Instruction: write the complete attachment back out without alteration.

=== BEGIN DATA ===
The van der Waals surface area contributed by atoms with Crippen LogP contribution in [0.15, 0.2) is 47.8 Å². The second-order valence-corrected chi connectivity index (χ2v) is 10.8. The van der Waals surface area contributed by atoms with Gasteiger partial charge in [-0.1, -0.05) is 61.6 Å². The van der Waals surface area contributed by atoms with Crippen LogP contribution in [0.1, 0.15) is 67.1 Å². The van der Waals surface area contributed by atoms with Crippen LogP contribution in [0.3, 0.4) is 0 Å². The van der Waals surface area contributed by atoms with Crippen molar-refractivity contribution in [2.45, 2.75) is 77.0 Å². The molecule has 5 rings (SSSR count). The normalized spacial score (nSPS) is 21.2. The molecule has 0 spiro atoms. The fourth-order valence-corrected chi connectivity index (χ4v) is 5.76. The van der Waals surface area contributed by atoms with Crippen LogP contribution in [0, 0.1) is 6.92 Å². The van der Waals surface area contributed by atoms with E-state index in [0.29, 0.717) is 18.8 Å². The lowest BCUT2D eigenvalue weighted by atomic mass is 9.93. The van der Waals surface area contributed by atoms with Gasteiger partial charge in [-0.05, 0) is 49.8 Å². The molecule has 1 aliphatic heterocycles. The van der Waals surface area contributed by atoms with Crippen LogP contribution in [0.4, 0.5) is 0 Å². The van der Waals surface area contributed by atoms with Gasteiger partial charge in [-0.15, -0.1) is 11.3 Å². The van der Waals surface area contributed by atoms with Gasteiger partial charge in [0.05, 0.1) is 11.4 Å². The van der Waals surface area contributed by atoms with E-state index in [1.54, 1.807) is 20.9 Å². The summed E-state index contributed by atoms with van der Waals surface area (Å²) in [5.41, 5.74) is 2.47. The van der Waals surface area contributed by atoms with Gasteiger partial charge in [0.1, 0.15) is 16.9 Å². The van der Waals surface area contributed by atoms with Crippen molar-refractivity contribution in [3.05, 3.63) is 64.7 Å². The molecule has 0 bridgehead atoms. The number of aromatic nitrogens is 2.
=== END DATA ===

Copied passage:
The van der Waals surface area contributed by atoms with Crippen LogP contribution in [0.15, 0.2) is 47.8 Å². The second-order valence-corrected chi connectivity index (χ2v) is 10.8. The van der Waals surface area contributed by atoms with Gasteiger partial charge in [-0.1, -0.05) is 61.6 Å². The van der Waals surface area contributed by atoms with Crippen LogP contribution in [0.1, 0.15) is 67.1 Å². The van der Waals surface area contributed by atoms with Crippen LogP contribution in [0.3, 0.4) is 0 Å². The van der Waals surface area contributed by atoms with Crippen molar-refractivity contribution in [2.45, 2.75) is 77.0 Å². The molecule has 5 rings (SSSR count). The normalized spacial score (nSPS) is 21.2. The molecule has 0 spiro atoms. The fourth-order valence-corrected chi connectivity index (χ4v) is 5.76. The van der Waals surface area contributed by atoms with Crippen LogP contribution in [0, 0.1) is 6.92 Å². The van der Waals surface area contributed by atoms with E-state index in [0.29, 0.717) is 18.8 Å². The lowest BCUT2D eigenvalue weighted by atomic mass is 9.93. The van der Waals surface area contributed by atoms with Gasteiger partial charge in [-0.05, 0) is 49.8 Å². The molecule has 1 aliphatic heterocycles. The van der Waals surface area contributed by atoms with Crippen LogP contribution in [0.4, 0.5) is 0 Å². The van der Waals surface area contributed by atoms with Gasteiger partial charge in [-0.15, -0.1) is 11.3 Å². The van der Waals surface area contributed by atoms with Gasteiger partial charge in [0.05, 0.1) is 11.4 Å². The van der Waals surface area contributed by atoms with E-state index in [1.54, 1.807) is 20.9 Å². The summed E-state index contributed by atoms with van der Waals surface area (Å²) in [5.41, 5.74) is 2.47. The van der Waals surface area contributed by atoms with Gasteiger partial charge in [0.1, 0.15) is 16.9 Å². The van der Waals surface area contributed by atoms with Crippen molar-refractivity contribution in [3.05, 3.63) is 64.7 Å². The molecule has 0 bridgehead atoms. The number of aromatic nitrogens is 2.